A "J" arm is longer than a streight arm and, thus, has more mass, and, is heavier. The J arms have been abandandoned long ago - just like the "S" arms and direct drives (except in rare, recent cases (direct drive)-and it is done a bit different than in the Technics). The way the Technics is direct coupled to the motor causes noise, which was much higher than any rig I would ever recommend to someone. I have had and heard many Technics tables, modded and not, and, although when I got my first table back in the 70's, and thought it was great, as I listened to more and more tables, I realized that its limitiaions were just too great. The P3 is much, much more musical, quieter, wider and deeper soundstage and resolves low level details much better than the Technics. I'm trying to stick to that price point and know the P3 isn't the end all, either. My Dual CS5000, blew away the modded Technics (Dual is direct drive but had much lower platter noise). We compared a highly modded Technics to a Project table that cost a few hundred less last year, same cartridge/phonostage/system and it easilly beat the Technics. I absolutely loved my 1st Technics, and still do, but, sound wise, there is just much, much better for the price. It does hold a glamor place in hi fi history but, if you listen, it's just a pretty face with not much going on inside. Just my opinion, guys.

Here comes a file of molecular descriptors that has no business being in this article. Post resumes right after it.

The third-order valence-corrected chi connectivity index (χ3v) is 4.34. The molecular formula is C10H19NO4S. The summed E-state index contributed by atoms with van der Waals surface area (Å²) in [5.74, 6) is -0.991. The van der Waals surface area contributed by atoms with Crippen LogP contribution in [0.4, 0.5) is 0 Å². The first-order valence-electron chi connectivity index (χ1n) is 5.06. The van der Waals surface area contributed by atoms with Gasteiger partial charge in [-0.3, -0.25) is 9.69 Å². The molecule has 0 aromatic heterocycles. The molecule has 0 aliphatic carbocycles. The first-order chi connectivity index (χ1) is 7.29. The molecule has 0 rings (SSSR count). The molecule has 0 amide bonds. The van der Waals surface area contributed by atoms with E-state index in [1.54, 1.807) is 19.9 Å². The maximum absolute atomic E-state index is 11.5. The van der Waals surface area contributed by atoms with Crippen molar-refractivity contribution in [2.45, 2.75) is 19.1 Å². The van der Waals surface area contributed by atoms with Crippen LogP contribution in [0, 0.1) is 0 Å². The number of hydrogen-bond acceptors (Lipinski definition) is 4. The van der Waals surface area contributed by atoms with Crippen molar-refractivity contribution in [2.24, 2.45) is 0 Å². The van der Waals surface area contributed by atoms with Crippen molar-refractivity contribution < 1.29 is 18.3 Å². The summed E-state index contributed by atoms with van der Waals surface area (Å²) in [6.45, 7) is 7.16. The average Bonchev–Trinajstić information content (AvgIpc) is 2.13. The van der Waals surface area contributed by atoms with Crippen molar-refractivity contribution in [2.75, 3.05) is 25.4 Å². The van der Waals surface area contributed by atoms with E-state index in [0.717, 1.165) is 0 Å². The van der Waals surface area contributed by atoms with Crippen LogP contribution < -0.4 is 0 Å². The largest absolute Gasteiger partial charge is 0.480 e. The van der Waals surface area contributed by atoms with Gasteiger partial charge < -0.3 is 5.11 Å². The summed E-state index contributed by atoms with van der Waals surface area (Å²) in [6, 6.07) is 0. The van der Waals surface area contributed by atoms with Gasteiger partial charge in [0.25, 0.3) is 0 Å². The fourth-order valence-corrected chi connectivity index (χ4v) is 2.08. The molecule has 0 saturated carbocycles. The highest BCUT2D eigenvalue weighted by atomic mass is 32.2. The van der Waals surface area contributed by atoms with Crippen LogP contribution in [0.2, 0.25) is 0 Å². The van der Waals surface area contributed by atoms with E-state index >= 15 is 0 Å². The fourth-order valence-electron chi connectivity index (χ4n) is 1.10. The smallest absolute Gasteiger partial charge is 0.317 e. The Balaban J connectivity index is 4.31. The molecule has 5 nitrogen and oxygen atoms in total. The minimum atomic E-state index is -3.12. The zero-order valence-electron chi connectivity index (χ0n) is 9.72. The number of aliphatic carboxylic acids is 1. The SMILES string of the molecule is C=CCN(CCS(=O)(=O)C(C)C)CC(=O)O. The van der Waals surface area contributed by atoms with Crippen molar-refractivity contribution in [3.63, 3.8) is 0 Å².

Cerrot, that's interesting because your experience with the Technics vs Project is completely opposite of mine. I found the light Project arm to be difficult to match with cartridges that offered strong value, the arm was difficult to properly adjust the VTA and anti-skate, and the turntable itself was extremely sensitive to vibration. With the same cartridge, the Technics sounds so much better to me, and gave me a much better signal-to-noise ratio. I also previously had a Music Hall table (similar in many ways to the Project), and it couldn't hold a candle to my Technics. Which mods did your "highly modded Technics" have that didn't do as well as the Rega?